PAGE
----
For Pete’s Sake
with Jeff Muhlstock, SOC
Sneaky Pete is an Amazon original series starring Giovanni Ribisi, about a con man newly-released from prison who hides from debtors by assuming his cellmate’s identity. Along the way, he finds himself getting deeper and deeper into a world of crime he can no longer escape. The critically-acclaimed series, co-created by Breaking Bad’s Bryan Cranston, made a unique move halfway through Season 2 when producers hired director of photography, William Rexer, to bring a new approach to shooting the show.
In this special digital feature of Camera Operator Magazine, we spoke with A camera operator, Jeff Muhlstock, SOC about the changes made during this season and the experience of capturing the dynamic drama that is Sneaky Pete.
Photo: Myles Aronowitz
Camera Operator: How did you get the job of A camera operator on Sneaky Pete?
Jeff Muhlstock: It’s actually an interesting story. I came in as a day player first during Season 2, and then the director that was on that particular episode really liked me and the showrunner, who’s an old friend I’ve done a few other shows with, wanted me to come on board full time. The interesting thing is that when Will Rexer came in as DP, we both came in full time, as I’ve been Will’s main camera operator for many years; it’s been close to a 30-year working relationship. So it all happened very nicely.
Will brought a wonderful kindness and sense of collaboration to the set, Will treats everyone equally. And in his world, he likes to have essentially two A operators, so we can leapfrog. When I moved up to A operator, Todd Armitage, who was the A operator before me, stayed on as the B camera operator and it ended up being a terrific relationship. And we have a very similar eye, which really came into play to have our two frames match.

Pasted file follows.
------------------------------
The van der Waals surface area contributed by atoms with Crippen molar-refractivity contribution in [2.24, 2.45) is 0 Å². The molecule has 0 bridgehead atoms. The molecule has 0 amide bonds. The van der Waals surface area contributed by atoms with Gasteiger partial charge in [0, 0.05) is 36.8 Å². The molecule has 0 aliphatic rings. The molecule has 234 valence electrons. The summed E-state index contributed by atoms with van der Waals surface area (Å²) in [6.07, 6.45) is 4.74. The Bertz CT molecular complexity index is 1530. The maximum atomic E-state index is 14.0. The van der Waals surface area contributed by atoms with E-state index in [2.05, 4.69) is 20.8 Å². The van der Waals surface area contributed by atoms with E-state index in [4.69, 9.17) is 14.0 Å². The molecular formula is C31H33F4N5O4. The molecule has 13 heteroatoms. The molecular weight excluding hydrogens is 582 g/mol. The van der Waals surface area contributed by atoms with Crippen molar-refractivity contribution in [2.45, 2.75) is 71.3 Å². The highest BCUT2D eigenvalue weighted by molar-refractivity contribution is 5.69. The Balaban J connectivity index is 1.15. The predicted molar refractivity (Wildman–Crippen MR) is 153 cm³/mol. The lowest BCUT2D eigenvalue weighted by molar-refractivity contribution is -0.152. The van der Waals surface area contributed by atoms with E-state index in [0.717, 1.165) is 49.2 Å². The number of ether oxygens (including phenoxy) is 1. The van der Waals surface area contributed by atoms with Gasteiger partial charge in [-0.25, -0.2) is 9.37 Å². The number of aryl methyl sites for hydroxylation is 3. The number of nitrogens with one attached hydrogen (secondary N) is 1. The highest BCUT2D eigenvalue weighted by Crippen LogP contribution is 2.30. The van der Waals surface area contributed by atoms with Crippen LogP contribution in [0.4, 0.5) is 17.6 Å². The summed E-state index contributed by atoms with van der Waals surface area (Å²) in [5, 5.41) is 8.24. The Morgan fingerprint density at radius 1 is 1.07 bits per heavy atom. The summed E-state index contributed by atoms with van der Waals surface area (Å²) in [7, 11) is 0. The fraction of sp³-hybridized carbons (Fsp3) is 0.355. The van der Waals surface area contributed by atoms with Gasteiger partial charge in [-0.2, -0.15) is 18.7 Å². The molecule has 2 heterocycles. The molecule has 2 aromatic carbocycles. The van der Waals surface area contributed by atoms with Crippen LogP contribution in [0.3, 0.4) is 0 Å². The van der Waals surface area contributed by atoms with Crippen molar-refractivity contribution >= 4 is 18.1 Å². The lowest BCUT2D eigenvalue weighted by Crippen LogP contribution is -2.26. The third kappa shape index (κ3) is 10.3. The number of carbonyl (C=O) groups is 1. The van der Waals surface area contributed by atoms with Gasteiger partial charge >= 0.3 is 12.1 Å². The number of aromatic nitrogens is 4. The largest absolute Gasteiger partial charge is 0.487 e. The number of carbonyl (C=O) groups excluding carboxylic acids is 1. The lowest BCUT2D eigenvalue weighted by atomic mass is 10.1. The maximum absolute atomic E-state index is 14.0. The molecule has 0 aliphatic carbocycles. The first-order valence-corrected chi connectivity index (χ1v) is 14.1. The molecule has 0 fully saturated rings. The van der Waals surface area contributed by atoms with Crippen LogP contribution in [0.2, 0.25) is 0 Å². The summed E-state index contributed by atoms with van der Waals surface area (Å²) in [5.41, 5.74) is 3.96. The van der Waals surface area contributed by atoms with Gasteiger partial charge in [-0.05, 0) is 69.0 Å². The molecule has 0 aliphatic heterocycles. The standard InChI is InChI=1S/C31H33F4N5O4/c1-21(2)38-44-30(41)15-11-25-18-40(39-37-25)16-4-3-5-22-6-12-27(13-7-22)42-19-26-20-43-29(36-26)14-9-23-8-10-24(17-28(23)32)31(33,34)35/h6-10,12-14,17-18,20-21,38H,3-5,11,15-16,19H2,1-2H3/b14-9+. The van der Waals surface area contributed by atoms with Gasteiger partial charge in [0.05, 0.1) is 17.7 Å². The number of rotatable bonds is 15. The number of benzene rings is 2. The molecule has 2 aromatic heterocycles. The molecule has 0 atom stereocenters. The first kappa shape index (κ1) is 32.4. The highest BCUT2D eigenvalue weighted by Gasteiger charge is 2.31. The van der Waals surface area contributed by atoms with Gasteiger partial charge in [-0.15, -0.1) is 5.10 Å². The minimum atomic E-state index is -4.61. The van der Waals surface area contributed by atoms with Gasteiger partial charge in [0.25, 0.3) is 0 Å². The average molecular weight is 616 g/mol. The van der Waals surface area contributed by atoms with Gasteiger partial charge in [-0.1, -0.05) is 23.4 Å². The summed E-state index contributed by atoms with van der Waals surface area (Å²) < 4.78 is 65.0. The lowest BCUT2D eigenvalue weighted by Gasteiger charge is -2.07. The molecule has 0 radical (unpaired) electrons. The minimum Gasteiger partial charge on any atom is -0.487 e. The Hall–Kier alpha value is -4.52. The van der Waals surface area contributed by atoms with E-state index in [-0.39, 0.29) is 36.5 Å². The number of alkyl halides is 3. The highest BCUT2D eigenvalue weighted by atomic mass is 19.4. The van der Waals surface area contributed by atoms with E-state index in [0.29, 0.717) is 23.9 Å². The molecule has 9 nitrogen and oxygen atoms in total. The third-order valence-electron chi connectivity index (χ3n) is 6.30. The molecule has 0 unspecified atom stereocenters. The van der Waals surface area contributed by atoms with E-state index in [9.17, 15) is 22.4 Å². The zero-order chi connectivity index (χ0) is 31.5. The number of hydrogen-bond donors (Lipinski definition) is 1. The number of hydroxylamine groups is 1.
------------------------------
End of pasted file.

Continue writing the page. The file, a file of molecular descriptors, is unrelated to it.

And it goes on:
CO: Very interesting. So who else did you work closely with?
Muhlstock: I had an absolutely fantastic camera department. Caroline Ibarra was our 2nd AC and does an amazing job. To change out the DP and A camera operator mid-season has very specific challenges that made many people nervous, but our camera department couldn’t have made it smoother. They weeded out the bad and found the best as far as equipment goes. And of course I have to mention my focus puller, Doug Foote. To have a good focus puller, for me, is everything. And with Doug, I don’t have to make choices based on whether or not the shot can stay in focus. It just magically happens.
I would also be remiss not to mention my dolly grip, Keith Bunting. He is an absolutely amazing human being and we clicked immediately. A good dolly grip is someone who has a good eye, and Keith and I share many of the same sensibilities. His movements were in sync with mine right out of the gate, it was one of those things where we’d been working together for a lifetime. Keith is an unbelievable asset on this show, and I look forward to working with him again. The whole grip department is equally wonderful.
Photo: Giovanni Rufino
CO: How would you describe the approach to the show in terms of the camera operating?
Muhlstock: Michael Dinner, who is the showrunner and directed a few episodes, came to Will [Rexer] and I and said, “When in doubt, you go to a close-up of Giovanni Ribisi”. The show is Sneaky Pete, it’s all about what’s in his head, and what we felt was whenever possible, whatever scene it was, we had to give honor to Giovanni’s close-up; and often that was a moving close-up. And Steadicam was the perfect interactive tool to enter into his emotional state. I was flying my Steadicam probably every single day of production, and we day-played the Movi when necessary for certain shots. So Steadicam became the language of the show. Instead of just reaching across the room with a long lens, we felt that a closer, wider angle lens felt more like you were inside of Pete’s head, and feeling his experience of what was happening in the scene. So wider lenses on Steadicam was our go-to and really became the style of the show.